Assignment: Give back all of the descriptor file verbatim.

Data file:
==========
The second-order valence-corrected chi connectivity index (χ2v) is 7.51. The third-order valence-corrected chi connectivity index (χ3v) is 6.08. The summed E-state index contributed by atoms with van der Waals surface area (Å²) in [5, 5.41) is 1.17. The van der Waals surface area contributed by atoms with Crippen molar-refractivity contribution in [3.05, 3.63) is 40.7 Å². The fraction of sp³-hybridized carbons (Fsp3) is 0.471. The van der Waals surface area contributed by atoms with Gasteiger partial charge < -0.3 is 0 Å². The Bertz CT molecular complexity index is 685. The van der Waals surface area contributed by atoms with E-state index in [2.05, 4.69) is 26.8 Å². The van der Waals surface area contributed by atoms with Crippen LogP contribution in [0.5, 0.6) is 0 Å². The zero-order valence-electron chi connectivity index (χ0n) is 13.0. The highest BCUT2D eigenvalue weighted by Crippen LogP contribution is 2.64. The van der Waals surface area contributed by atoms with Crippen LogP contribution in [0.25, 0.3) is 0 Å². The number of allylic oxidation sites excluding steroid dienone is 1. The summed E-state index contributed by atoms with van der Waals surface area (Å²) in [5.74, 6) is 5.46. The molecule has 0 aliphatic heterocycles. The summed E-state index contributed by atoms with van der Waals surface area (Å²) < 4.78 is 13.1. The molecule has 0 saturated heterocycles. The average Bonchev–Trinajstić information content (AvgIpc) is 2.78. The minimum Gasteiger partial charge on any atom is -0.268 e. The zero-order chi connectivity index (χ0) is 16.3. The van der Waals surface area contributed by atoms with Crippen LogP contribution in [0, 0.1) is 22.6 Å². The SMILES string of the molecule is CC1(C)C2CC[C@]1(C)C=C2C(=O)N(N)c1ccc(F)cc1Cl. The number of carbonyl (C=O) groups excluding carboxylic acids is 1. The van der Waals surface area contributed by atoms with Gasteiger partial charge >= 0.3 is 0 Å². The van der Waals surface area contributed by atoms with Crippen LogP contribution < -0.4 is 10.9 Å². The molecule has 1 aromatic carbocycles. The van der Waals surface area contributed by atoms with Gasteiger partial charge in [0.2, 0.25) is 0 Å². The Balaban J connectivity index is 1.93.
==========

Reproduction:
The second-order valence-corrected chi connectivity index (χ2v) is 7.51. The third-order valence-corrected chi connectivity index (χ3v) is 6.08. The summed E-state index contributed by atoms with van der Waals surface area (Å²) in [5, 5.41) is 1.17. The van der Waals surface area contributed by atoms with Crippen molar-refractivity contribution in [3.05, 3.63) is 40.7 Å². The fraction of sp³-hybridized carbons (Fsp3) is 0.471. The van der Waals surface area contributed by atoms with Gasteiger partial charge < -0.3 is 0 Å². The Bertz CT molecular complexity index is 685. The van der Waals surface area contributed by atoms with E-state index in [2.05, 4.69) is 26.8 Å². The van der Waals surface area contributed by atoms with Crippen LogP contribution in [0.5, 0.6) is 0 Å². The zero-order valence-electron chi connectivity index (χ0n) is 13.0. The highest BCUT2D eigenvalue weighted by Crippen LogP contribution is 2.64. The van der Waals surface area contributed by atoms with Crippen LogP contribution in [0.25, 0.3) is 0 Å². The number of allylic oxidation sites excluding steroid dienone is 1. The summed E-state index contributed by atoms with van der Waals surface area (Å²) in [5.74, 6) is 5.46. The molecule has 0 aliphatic heterocycles. The summed E-state index contributed by atoms with van der Waals surface area (Å²) < 4.78 is 13.1. The molecule has 0 saturated heterocycles. The average Bonchev–Trinajstić information content (AvgIpc) is 2.78. The minimum Gasteiger partial charge on any atom is -0.268 e. The zero-order chi connectivity index (χ0) is 16.3. The van der Waals surface area contributed by atoms with Crippen LogP contribution in [0, 0.1) is 22.6 Å². The SMILES string of the molecule is CC1(C)C2CC[C@]1(C)C=C2C(=O)N(N)c1ccc(F)cc1Cl. The number of carbonyl (C=O) groups excluding carboxylic acids is 1. The van der Waals surface area contributed by atoms with Gasteiger partial charge >= 0.3 is 0 Å². The van der Waals surface area contributed by atoms with Crippen LogP contribution < -0.4 is 10.9 Å². The molecule has 1 aromatic carbocycles. The van der Waals surface area contributed by atoms with Gasteiger partial charge in [0.2, 0.25) is 0 Å². The Balaban J connectivity index is 1.93.